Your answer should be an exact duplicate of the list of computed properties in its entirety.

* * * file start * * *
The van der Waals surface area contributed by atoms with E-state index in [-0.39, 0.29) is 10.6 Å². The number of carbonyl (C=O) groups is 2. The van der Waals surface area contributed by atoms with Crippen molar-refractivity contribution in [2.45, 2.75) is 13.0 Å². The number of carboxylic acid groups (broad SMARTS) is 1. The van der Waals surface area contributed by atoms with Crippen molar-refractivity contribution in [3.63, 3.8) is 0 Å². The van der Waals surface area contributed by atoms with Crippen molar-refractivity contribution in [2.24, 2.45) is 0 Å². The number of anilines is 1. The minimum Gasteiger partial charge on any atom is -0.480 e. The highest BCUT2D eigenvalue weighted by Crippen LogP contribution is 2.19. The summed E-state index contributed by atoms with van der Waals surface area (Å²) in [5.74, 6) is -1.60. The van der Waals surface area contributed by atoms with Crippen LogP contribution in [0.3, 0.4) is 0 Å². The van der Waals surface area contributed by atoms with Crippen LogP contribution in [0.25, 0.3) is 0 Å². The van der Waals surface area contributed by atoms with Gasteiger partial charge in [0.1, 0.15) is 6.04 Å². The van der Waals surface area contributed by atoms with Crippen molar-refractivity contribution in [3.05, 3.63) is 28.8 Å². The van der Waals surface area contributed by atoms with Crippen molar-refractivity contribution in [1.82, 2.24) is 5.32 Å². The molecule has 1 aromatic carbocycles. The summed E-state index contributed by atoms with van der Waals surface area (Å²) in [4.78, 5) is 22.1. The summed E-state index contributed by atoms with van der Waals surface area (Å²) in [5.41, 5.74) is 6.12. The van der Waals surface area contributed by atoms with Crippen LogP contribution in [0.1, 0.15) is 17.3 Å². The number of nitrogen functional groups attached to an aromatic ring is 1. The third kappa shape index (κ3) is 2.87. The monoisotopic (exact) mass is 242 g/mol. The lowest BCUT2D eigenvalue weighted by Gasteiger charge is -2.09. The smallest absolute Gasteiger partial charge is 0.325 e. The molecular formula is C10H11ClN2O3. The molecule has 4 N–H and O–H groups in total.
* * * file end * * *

The van der Waals surface area contributed by atoms with E-state index in [-0.39, 0.29) is 10.6 Å². The number of carbonyl (C=O) groups is 2. The van der Waals surface area contributed by atoms with Crippen molar-refractivity contribution in [2.45, 2.75) is 13.0 Å². The number of carboxylic acid groups (broad SMARTS) is 1. The van der Waals surface area contributed by atoms with Crippen molar-refractivity contribution in [3.63, 3.8) is 0 Å². The van der Waals surface area contributed by atoms with Crippen molar-refractivity contribution in [2.24, 2.45) is 0 Å². The number of anilines is 1. The minimum Gasteiger partial charge on any atom is -0.480 e. The highest BCUT2D eigenvalue weighted by Crippen LogP contribution is 2.19. The summed E-state index contributed by atoms with van der Waals surface area (Å²) in [5.74, 6) is -1.60. The van der Waals surface area contributed by atoms with Crippen LogP contribution in [0.3, 0.4) is 0 Å². The van der Waals surface area contributed by atoms with Crippen LogP contribution in [0.25, 0.3) is 0 Å². The van der Waals surface area contributed by atoms with Gasteiger partial charge in [0.1, 0.15) is 6.04 Å². The van der Waals surface area contributed by atoms with Crippen molar-refractivity contribution in [3.05, 3.63) is 28.8 Å². The van der Waals surface area contributed by atoms with Crippen molar-refractivity contribution in [1.82, 2.24) is 5.32 Å². The molecule has 1 aromatic carbocycles. The summed E-state index contributed by atoms with van der Waals surface area (Å²) in [4.78, 5) is 22.1. The summed E-state index contributed by atoms with van der Waals surface area (Å²) in [5.41, 5.74) is 6.12. The van der Waals surface area contributed by atoms with Crippen LogP contribution in [0.1, 0.15) is 17.3 Å². The number of nitrogen functional groups attached to an aromatic ring is 1. The third kappa shape index (κ3) is 2.87. The monoisotopic (exact) mass is 242 g/mol. The lowest BCUT2D eigenvalue weighted by Gasteiger charge is -2.09. The smallest absolute Gasteiger partial charge is 0.325 e. The molecular formula is C10H11ClN2O3. The molecule has 4 N–H and O–H groups in total.